The Tomatometer rating – based on the published opinions of hundreds of film and television critics – is a trusted measurement of movie and TV programming quality for millions of moviegoers. It represents the percentage of professional critic reviews that are positive for a given film or television show.
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The Tomatometer is 60% or higher.
The Tomatometer is 59% or lower.
Movies and TV shows are Certified Fresh with a steady Tomatometer of 75% or higher after a set amount of reviews (80 for wide-release movies, 40 for limited-release movies, 20 for TV shows), including 5 reviews from Top Critics.
Percentage of users who rate a movie or TV show positively.
It's a more ambitious political satire...Because it's about real people, real politicians and real deranged ambitions, and it places much of the blame for today's geopolitical ills...directly at their door. Oh, and it's also very funny.
It's an irreverent, rollicking story narrated by a guy (Jesse Plemmons) who recounts key episodes from Cheney's life - some amusing, some scary. The tonal shifts in the film are both its blessing and its curse.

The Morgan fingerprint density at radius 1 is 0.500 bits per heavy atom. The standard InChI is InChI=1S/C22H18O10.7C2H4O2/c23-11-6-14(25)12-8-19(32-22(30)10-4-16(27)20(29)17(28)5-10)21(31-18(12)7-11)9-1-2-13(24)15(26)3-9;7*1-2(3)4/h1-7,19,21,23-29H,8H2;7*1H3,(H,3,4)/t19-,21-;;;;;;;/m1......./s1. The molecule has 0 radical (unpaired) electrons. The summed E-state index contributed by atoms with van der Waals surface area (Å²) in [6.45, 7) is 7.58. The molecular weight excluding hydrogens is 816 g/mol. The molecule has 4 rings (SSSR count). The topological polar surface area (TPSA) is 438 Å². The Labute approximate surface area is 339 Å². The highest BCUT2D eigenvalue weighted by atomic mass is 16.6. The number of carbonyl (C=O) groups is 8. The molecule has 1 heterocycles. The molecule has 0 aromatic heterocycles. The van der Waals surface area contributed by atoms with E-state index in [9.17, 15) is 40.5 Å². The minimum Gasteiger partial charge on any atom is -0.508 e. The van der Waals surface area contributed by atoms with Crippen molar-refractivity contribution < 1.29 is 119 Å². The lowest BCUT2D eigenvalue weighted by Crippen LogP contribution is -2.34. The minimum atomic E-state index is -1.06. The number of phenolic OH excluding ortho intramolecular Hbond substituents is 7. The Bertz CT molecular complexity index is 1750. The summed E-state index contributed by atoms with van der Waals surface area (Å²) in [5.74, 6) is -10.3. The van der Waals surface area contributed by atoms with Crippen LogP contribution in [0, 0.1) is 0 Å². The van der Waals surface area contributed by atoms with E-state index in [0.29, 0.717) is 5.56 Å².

Adam McKay's flamethrowing take on Dick Cheney, played by a shockingly brilliant Christian Bale, polarizes by being ferociously funny one minute, bleakly sorrowful the next, and ready to indict the past in the name of our scarily uncertain future.
Acknowledging the intense secrecy that continues to surround Cheney, those titles close with the assurance that the filmmakers have "done their f***ing best." Their fucking best turns out to be pretty good, and in the case of Bale, pretty f***ing great.
There's much to admire about "Vice," from performances to its sprawling timeline, and yet it often seems trapped between the intentions of a broad liberal parody and more sincere attempts to understand Cheney's essence.